“Our goal is to accumulate delegates and hold the others under 1,144 to force a brokered convention and secure the nomination for Dr. Paul,” Paul spokesman Jesse Benton told TPM in March. “Short of that, fallback goals would be cabinet positions for our allies committed to free markets, major platform changes and perhaps the vice presidential nomination.”

That was then. Preventing Romney from powering to the nomination seems fantastical at this point. At best, they could offer an embarrassing sideshow by putting Paul’s nomination to a vote on the floor, where he’d likely be instantly crushed by Romney’s delegates. While a handful of state delegations could help put Paul supporters on convention committees that determine its platform and rules, they still would likely be swamped by Romney delegates and those of his former opponents. Still, the establishment’s desire to keep the convention orderly and unified in a high-pressure election — without, say, a bunch of motions about the gold standard — might be enough to extract at least some concessions.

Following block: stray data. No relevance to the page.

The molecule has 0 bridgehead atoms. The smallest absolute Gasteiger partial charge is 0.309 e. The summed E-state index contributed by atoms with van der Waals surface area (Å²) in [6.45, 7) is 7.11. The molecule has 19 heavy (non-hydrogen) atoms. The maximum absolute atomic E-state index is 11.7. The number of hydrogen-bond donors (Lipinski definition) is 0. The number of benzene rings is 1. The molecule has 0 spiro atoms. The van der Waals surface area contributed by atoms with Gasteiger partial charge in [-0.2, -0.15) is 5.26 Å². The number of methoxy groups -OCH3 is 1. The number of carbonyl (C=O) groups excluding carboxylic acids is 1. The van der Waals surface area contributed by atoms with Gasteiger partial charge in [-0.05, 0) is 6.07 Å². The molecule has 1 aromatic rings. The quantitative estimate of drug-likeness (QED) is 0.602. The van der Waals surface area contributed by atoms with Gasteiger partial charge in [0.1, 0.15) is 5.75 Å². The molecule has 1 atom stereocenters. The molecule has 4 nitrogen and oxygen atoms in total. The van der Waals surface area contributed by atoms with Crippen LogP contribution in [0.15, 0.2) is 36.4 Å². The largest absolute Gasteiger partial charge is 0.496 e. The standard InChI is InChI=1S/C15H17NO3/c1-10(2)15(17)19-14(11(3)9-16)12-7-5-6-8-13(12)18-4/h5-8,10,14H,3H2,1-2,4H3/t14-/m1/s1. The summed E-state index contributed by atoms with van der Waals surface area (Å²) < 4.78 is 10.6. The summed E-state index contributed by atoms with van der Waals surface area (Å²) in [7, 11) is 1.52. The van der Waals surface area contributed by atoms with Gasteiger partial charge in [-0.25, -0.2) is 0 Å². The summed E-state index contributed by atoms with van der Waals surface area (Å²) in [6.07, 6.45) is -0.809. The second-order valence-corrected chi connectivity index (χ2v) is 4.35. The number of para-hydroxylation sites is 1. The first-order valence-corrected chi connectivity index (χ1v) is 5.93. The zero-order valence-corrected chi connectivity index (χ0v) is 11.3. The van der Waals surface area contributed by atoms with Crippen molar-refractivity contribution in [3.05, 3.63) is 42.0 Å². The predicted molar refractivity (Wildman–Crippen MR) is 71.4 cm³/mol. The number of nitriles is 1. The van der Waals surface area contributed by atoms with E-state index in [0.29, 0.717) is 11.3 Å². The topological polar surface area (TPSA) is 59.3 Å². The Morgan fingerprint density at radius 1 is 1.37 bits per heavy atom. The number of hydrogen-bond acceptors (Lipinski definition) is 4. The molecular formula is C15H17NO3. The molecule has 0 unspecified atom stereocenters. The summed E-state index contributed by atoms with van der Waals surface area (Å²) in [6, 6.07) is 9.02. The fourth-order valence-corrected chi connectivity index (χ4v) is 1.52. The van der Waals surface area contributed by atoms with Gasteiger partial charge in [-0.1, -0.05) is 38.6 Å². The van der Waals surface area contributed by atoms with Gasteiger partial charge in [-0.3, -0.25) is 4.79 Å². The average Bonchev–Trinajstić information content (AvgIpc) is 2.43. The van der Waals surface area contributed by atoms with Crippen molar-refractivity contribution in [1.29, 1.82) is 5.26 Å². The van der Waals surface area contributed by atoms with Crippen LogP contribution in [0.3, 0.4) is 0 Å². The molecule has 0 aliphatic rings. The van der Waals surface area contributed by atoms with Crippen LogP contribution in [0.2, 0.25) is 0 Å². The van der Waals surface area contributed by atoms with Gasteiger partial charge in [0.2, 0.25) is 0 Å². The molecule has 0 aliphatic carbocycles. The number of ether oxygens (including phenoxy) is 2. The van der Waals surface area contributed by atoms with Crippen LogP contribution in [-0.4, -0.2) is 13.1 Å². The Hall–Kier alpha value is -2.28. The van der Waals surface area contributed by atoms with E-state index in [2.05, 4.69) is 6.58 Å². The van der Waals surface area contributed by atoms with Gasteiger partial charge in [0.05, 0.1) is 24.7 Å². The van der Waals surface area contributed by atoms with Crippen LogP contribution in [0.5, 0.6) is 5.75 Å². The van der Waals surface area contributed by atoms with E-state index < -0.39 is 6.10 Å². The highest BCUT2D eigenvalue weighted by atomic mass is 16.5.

“The Ron Paul campaign is trying to accomplish two things: force votes on their issues on the convention floor and in convention meetings and create controversy to help them advance their issues,” Soren Dayton, a Republican strategist who served as a delegate coordinator for John McCain in 2008, told TPM.

This isn’t the first time the GOP has run into these tactics from Paul’s fervent supporters. In 2008, the Nevada Republican Party shut down their state convention to prevent Paul backers from flooding their delegation over supporters of presumptive nominee McCain.

John Ryder, a national GOP committeemen from Tennessee who helped craft this year’s nominating rules, told TPM that Paul delegates shouldn’t be cause for worry come convention time.

“It’s a chance for them to advocate their position and argue for what they believe is the appropriate role of government in America,” he said. “I think it’ll be interesting to watch.”



Ron Paul Racks Up Delegates, Putting GOP Establishment On Edge